She goes on in her argument that Paul's condemnation is "really a critique of the worst kind of wickedness: self-delusion, violence, promiscuity and debauchery." Funny, those words could be used to define the culture around homosexuality today. But she quotes the scholar Neil Elliott who argues that Paul is referring specifically to the Roman emperors Nero and Caligula and that the condemnation isn't against someone who commits any of these acts individually, but rather those who commit these acts collectively. Uh, huh. I won't quote it here for space, but read the first chapter of Romans and tell me honestly if you can reach the same conclusion. Besides, Paul can't be referring to specific people in this passage. This passage sets up the definition of our sinful nature and our shared need for salvation. If this only applied to Nero and Caligula, then I guess he's writing the whole book of Romans just so those two can be saved. I wonder then why he talks about Mosaic Law since neither of them were Jews. Hmmm.
  • David and Jonathan

It's an old argument that David and Jonathan had something else going on than just fighting along side one another. The quote "he loved him as he loved himself" shows up a couple of times in 1 Samuel 18 and again in 20 referring to Jonathan's affection for David. However, isn't that phrase just a re-wording of the Golden Rule? And is it that uncommon for two people who share battle to develop a kinship that words cannot describe? Ask a veteran of WWII if they "loved" any of their fellow soldiers in this way and I'll bet you'd get a unanimous response. Besides, there's nothing wrong, or even unexpected, for men to have bonds with other men that seem to go beyond the bond these men have with the opposite sex. Think about drinking buddies, bowling night, Monday Night Football, paintball, MMA, and so on and so on. There's just something about bonding with the same sex and it has nothing to do with sexuality. Women have it too- gossip, fashion, scrapbooking, etc. You can then relate to David's feelings upon hearing his best friend had died. "I grieve for you, Jonathan my brother; you were very dear to me. Your love for me was wonderful, more wonderful than that of women."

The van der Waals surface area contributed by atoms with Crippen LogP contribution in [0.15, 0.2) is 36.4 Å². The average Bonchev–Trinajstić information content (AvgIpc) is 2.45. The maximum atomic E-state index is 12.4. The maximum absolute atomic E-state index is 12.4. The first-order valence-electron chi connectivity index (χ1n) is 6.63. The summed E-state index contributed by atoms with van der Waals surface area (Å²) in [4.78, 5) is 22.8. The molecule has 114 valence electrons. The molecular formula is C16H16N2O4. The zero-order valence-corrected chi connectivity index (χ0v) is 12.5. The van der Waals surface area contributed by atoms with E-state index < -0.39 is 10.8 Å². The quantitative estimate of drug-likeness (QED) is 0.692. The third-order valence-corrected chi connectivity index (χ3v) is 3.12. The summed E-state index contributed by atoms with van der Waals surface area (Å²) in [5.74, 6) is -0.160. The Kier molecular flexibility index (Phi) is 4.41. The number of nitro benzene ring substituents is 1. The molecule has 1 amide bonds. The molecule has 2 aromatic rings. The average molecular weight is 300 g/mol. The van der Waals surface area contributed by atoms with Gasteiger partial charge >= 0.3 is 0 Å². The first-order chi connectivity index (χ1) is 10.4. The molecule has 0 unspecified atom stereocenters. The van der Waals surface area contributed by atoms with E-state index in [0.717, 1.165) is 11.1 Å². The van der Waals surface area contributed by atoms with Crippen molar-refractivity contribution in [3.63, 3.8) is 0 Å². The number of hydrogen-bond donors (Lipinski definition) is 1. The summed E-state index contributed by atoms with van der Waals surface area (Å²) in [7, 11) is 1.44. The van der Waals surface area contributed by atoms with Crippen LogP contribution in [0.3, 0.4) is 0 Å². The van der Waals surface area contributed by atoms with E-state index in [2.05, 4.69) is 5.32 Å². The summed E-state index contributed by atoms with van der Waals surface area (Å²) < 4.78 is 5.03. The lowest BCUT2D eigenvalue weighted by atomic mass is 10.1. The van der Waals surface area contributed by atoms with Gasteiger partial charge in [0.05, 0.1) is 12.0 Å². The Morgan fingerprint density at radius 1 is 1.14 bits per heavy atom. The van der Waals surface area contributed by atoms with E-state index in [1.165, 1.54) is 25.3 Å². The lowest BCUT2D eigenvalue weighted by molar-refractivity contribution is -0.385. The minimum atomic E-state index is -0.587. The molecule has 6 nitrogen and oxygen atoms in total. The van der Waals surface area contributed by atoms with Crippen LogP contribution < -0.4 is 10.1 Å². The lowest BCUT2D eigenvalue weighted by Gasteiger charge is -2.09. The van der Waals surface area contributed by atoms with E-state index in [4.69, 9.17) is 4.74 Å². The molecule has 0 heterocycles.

• The Gospel of Inclusion

Perhaps the strongest case for permitting homosexuality is the inclusion preached by both Jesus and Paul. It is often pointed out that Jesus did not condemn the woman caught in adultery in John 8. That is then used as a blanket example that Jesus does not condemn sin. Yet that ignores the ending of the story where Jesus explicitly tells the woman, "Go now and leave your life of sin." (Jn 8:11)

Paul wrote, "there is neither Greek nor Jew, slave nor free, male nor female, for you are all one in Jesus Christ" (Gal 3:28). Biblical scholar Walter Brueggemann is quoted in the article using this scripture to support gay marriage. I guess if we're neither male nor female, then it doesn't matter who we marry. But again, that is contrary to the sacrament of marriage, as described earlier. In addition, that also takes that quote out of context because Paul is relating that the New Covenant applies to all, not just Jews, and that supersedes the Jewish customs of circumcision and diet.

Yes, the Gospel of Jesus is inclusive. He did not tolerate sin however, and neither did Paul. "What shall we say then? Shall we go on sinning so that grace may increase? By no means!" (Rom 6:1-2) "But do not use your freedom to indulge the sinful nature." (Gal 5:13) God's grace that comes from Jesus' death on the cross is the Gospel of inclusion. Jesus died for all, and that includes homosexuals. But he also called on all of us to repent of our sinful nature, whatever that may be. There is no religious case for gay marriage, and to argue that there is ignores much of the Bible and reads meaning into verses that isn't there. But in order to refute that, you need to "always be prepared to give an answer to everyone who asks you to give the reason for the hope that you have. But do this with gentleness and respect, keeping a clear conscience, so that those who speak maliciously against your good behavior in Christ may be ashamed of their slander." (1 Pt 3:15-16)